Since the beginning of August, we have been monitoring the congestion in the Indian ports. Congestion continues in Nhava Sheva (port for Mumbai) and Chennai (port for Madras). This severe terminal congestion has now caused some carriers to begin charging a “congestion” surcharge, therefore vessels are being diverted to neighboring ports, when possible. (See article from JOC below)
Your Abels Customer Liaison will contact you should any of your shipments be affected. Alternative routing options will be provided for any new bookings, if available, to avoid these additional fees.
To discuss this further call your Abels Customer Liaison on their direct line or call +44 1842 816600 or email email@example.com
India’s Krishnapatnam Begins Container Service
JOC Staff | Oct 4, 2011 12:55PM GMT
The Journal of Commerce Online
Southern Indian port positions itself as alternative to congested gateway in Chennai
The Port of Krishnapatnam’s start of container operations in late September positions the Indian port as an alternative to the congested container gateway in Chennai.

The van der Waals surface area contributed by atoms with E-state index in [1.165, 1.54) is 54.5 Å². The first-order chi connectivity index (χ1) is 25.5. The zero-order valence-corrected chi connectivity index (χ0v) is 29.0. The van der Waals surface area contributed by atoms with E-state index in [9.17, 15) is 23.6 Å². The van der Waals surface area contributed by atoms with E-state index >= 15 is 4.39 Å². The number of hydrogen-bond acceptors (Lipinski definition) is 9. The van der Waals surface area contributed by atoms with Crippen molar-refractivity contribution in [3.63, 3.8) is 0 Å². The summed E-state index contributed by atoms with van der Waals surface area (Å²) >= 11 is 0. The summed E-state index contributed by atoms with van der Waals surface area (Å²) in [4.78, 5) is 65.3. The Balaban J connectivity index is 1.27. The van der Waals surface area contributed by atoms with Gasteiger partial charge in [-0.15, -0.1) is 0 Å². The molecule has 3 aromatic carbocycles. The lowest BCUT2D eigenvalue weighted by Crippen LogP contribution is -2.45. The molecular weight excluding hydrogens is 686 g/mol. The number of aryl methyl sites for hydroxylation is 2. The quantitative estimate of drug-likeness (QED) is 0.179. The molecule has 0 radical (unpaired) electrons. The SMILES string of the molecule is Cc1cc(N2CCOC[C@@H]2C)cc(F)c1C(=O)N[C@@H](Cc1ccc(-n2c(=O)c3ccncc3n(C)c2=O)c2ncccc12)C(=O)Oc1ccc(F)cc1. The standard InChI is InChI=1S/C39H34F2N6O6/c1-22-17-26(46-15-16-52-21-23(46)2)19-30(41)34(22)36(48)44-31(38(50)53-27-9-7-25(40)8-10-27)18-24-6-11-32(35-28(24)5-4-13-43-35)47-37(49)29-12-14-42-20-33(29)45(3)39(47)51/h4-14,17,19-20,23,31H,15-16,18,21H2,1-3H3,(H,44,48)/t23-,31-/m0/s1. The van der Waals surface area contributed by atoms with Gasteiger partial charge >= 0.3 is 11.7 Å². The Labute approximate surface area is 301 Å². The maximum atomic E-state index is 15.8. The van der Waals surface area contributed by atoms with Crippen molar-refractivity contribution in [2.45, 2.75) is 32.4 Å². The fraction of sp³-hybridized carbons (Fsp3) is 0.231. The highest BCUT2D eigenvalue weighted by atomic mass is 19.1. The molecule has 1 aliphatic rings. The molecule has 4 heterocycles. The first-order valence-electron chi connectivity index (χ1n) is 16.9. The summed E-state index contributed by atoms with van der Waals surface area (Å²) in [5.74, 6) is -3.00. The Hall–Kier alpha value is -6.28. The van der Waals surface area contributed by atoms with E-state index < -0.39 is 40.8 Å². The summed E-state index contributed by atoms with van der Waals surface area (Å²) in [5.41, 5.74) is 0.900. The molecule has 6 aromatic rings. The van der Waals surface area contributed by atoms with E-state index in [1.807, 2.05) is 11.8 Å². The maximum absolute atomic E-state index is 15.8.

Krishnapatnam Container Terminal, about 112 miles north of Chennai, offers 2,130 feet of berth, a 44-feet draft, 4,000 ground slots and an annual capacity of 1.2 million 20-foot equivalent container units. The port marked its first container vessel call with the arrival of the Maersk Dalton, a vessel with a nominal capacity of 4,230 TEUs, on Sept. 30.
“Container handling services at KPCT endorse the strategic location of the port linking it to key overseas import and export destinations, and offering connectivity to domestic destinations,” said the port operator.
The terminal will have state-of-the-art infrastructure, including five mobile harbor cranes, four quay cranes, six reach stackers and adequate back-up facilities, by early 2012, port officials said. Krishnapatnam, which started operations in July 2008, is the largest privately-developed multi-purpose cargo hub on India’s east coast.
Port developer Hyderabad-based Navayuga Group recently entered an agreement with state-owned rail operator Container Corporation of India to jointly develop container freight stations and inland container depots at the site.
KPCT’s container operations begin as the Chennai, India’s largest east coast container hub, struggles to cope with increased congestion and yard delays amid trucking problems and surging traffic volume. The problems spurred major ocean carriers to levy port congestion surcharges on Chennai shipments and reroute vessels to neighboring gateway port